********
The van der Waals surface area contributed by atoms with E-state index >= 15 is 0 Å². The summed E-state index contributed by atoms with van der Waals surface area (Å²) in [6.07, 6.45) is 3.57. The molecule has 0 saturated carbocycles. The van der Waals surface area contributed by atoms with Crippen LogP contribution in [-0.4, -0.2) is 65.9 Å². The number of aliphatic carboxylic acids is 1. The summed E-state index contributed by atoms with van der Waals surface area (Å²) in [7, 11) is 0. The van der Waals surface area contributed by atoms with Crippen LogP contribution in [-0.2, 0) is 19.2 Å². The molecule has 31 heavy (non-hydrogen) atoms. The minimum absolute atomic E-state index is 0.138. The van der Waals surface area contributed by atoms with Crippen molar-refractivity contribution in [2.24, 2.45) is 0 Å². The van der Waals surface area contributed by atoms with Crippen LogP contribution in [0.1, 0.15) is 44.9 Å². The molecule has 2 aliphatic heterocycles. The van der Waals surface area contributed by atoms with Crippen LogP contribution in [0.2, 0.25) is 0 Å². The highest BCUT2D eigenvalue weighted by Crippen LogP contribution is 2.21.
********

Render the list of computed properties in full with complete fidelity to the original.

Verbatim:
The van der Waals surface area contributed by atoms with E-state index >= 15 is 0 Å². The summed E-state index contributed by atoms with van der Waals surface area (Å²) in [6.07, 6.45) is 3.57. The molecule has 0 saturated carbocycles. The van der Waals surface area contributed by atoms with Crippen LogP contribution in [-0.4, -0.2) is 65.9 Å². The number of aliphatic carboxylic acids is 1. The summed E-state index contributed by atoms with van der Waals surface area (Å²) in [7, 11) is 0. The van der Waals surface area contributed by atoms with Crippen LogP contribution in [-0.2, 0) is 19.2 Å². The molecule has 31 heavy (non-hydrogen) atoms. The minimum absolute atomic E-state index is 0.138. The van der Waals surface area contributed by atoms with Crippen molar-refractivity contribution in [2.24, 2.45) is 0 Å². The van der Waals surface area contributed by atoms with Crippen LogP contribution in [0.1, 0.15) is 44.9 Å². The molecule has 2 aliphatic heterocycles. The van der Waals surface area contributed by atoms with Crippen LogP contribution in [0.2, 0.25) is 0 Å². The highest BCUT2D eigenvalue weighted by Crippen LogP contribution is 2.21.